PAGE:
Give me a thumbs up if you’re a fan of British food! Do you even think of it beyond everyday fish and chips or one-liners about much-maligned haggis and mushy peas?  Would you ever consider it a world-class cuisine?  I didn’t think so; it doesn’t get much respect. 

Sadly, we aren’t really familiar with what nourishes the Brits. Ben Mervis is out to change all that with his comprehensive volume titled The British Cookbook, where he explores a highly regional, ingredient-based food culture.  It’s a revelation. 

Surprisingly, Mervis is an American. He moved to England to study history and stayed for the eats.  Now a resident of Glasgow, Scotland, he’s established himself as an authority on the cooking of England, Scotland and Wales despite his heritage. Maybe British cooking needed an outsider to give it the respect it deserves. 

Every few generations, someone produces a comprehensive cookbook covering the food of a particular culture. In America, think about the family tree of Fannie Farmer’s Boston School Cookbook, Irma Rombauers’s Joy of Cooking, and Mark Bittmans’s How to Cook Everything.

Mervis is the latest in a similar lineage to survey British food. His version, contrary to common perception, is tempting, intriguing, and mouth-watering.  His recipes include history and local variations folded into alluring descriptions. With an eye to cooks in his home country, measurements are given in both metric and American quantities. 

Bilberry Plate Tart

There’s no better example of his style than in the section for Puddings and Pies (desserts are called puddings).  The recipe for Bilberry Plate Tart is vividly subtitled Mucky Mouth Tart. Mervis explains that it’s actually a pie with a top and bottom crust.  The mucky mouth nickname comes from the deep purple stain left by the berries. He goes on to explain that bilberries, whortleberries, and blaeberries (as they are known in Scotland) are botanical cousins of the American blueberry.  He then points out that whinberries are, by comparison, slightly smaller and more tart.  More than you wanted to know? Not for me.  I love the language, which can border on poetry.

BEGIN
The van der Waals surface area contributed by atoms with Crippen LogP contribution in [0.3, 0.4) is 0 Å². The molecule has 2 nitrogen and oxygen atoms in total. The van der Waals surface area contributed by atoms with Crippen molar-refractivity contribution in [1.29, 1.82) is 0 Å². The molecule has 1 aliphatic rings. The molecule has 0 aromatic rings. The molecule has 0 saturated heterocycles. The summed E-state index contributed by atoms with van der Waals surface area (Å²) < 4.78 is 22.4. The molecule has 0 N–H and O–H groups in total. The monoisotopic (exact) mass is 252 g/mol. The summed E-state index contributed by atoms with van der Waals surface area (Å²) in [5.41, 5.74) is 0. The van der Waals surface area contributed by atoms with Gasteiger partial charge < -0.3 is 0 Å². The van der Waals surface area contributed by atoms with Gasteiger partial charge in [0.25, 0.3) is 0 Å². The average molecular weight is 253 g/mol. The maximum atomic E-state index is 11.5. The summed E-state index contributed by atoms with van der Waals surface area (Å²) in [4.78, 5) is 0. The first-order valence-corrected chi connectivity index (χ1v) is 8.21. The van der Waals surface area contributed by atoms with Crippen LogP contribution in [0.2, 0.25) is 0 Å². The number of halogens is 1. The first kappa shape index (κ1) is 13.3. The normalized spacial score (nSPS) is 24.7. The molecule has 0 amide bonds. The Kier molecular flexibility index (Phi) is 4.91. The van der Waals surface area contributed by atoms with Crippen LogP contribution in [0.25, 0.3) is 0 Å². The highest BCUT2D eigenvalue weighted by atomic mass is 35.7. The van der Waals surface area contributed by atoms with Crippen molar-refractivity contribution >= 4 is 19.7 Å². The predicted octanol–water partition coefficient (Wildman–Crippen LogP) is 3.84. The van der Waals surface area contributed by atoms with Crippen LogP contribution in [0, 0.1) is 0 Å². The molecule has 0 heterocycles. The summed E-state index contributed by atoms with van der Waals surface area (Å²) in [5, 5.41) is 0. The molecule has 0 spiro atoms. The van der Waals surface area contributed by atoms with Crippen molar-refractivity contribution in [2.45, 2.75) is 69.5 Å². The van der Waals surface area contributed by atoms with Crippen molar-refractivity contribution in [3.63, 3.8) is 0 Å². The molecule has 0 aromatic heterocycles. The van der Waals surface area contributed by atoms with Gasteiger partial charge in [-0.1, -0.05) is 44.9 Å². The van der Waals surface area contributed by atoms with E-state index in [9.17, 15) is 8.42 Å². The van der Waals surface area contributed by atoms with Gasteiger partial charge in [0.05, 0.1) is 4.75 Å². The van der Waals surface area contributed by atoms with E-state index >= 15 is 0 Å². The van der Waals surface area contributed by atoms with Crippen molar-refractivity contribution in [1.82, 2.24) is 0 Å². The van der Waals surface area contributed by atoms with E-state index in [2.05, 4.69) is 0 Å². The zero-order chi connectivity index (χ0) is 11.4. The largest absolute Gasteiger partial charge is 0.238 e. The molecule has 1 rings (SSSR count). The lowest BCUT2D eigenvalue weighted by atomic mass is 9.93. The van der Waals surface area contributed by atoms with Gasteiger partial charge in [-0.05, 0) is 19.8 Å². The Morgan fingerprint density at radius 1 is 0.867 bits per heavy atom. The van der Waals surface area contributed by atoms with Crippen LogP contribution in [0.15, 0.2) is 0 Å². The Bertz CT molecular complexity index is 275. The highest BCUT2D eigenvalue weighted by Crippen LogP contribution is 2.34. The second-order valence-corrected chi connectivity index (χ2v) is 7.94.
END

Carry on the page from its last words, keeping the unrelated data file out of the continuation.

Before going on to ingredients and method, Mervis points out that the tart should be served warm with ice cream or clotted cream. My kind of guy.

I can crack the book open to any page and find something I need to cook. 

Pictures are salted throughout, giving eye-catching glimpses of the taste pleasure that lies in each recipe. The roast loin of pork, brown and crisp yet moist within, was particularly well turned out. Roasts, of course, are the foundation of Sunday dinner in Britain. 

Mervis recommends “traditional tracklements” to round out the roast pork dinner: apple sauce, sage and onion stuffing, and braised red cabbage, each with their own recipe reference in the book. He suggests a “belly-filling” pease pudding for colder weather. 

As the one-time center of a globe-spanning empire, there’s plenty of international influences that have become part of the British culinary canon. India is perhaps the most visible.  

Kedgeree is one example of the cultural collision. Most often served for breakfast – curried rice is mixed with peas, parsley and finnan haddie (Scottish smoked haddock) and topped with hard cooked eggs. Sounds hearty and delish. 

The book includes a litany of British desserts that are evocatively named: Clootie Dumpling, Jam Roly Poly, Spotted Dick, Sticky Toffee Pudding and Eaton Mess, a name that could only originate at a boarding school. 

Coronation chicken sandwich

To stave off a craving for British food while deciding what to cook (it’s not easy) visit Gruel Britannia in Fairfield for lunch.  It’s our most British local restaurant. They have a Bacon Butty sandwich $8, a Better Bacon Butty $11, a Banger Plate with beans $10, Coronation chicken sandwich $14, the Full English Breakfast $22, and delicious house-made scones. It’s a homey stop for a taste of GB without dirtying any pans. 

As we gear up for the royal coronation in May, The British Cookbook is a helpful tool to create an appropriate menu.  But I’m sure you’ll want to cook from it more often than that.